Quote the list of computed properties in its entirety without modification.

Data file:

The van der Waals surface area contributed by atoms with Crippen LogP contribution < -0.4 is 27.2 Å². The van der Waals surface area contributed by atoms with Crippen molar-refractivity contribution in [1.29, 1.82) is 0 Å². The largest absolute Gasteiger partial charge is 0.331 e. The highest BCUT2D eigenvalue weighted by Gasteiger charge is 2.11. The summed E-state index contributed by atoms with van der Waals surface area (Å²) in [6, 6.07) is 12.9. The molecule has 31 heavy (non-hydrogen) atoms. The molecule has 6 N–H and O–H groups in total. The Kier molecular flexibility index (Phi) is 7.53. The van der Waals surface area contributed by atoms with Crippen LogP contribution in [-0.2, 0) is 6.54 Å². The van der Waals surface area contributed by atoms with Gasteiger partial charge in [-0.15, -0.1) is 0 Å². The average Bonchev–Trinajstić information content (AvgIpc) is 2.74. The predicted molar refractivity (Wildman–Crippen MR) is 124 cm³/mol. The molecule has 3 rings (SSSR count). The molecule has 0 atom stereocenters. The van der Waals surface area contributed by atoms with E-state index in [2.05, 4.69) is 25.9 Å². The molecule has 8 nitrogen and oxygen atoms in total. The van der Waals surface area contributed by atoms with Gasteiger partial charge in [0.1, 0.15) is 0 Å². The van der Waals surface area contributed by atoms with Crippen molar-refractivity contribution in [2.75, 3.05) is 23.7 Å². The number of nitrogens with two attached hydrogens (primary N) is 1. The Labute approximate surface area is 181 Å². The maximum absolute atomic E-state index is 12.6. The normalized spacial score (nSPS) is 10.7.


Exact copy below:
The van der Waals surface area contributed by atoms with Crippen LogP contribution < -0.4 is 27.2 Å². The van der Waals surface area contributed by atoms with Crippen molar-refractivity contribution in [1.29, 1.82) is 0 Å². The largest absolute Gasteiger partial charge is 0.331 e. The highest BCUT2D eigenvalue weighted by Gasteiger charge is 2.11. The summed E-state index contributed by atoms with van der Waals surface area (Å²) in [6, 6.07) is 12.9. The molecule has 31 heavy (non-hydrogen) atoms. The molecule has 6 N–H and O–H groups in total. The Kier molecular flexibility index (Phi) is 7.53. The van der Waals surface area contributed by atoms with Crippen LogP contribution in [-0.2, 0) is 6.54 Å². The van der Waals surface area contributed by atoms with Gasteiger partial charge in [-0.15, -0.1) is 0 Å². The average Bonchev–Trinajstić information content (AvgIpc) is 2.74. The predicted molar refractivity (Wildman–Crippen MR) is 124 cm³/mol. The molecule has 3 rings (SSSR count). The molecule has 0 atom stereocenters. The van der Waals surface area contributed by atoms with E-state index in [2.05, 4.69) is 25.9 Å². The molecule has 8 nitrogen and oxygen atoms in total. The van der Waals surface area contributed by atoms with Gasteiger partial charge in [0.1, 0.15) is 0 Å². The van der Waals surface area contributed by atoms with Crippen molar-refractivity contribution in [2.75, 3.05) is 23.7 Å². The number of nitrogens with two attached hydrogens (primary N) is 1. The Labute approximate surface area is 181 Å². The maximum absolute atomic E-state index is 12.6. The normalized spacial score (nSPS) is 10.7.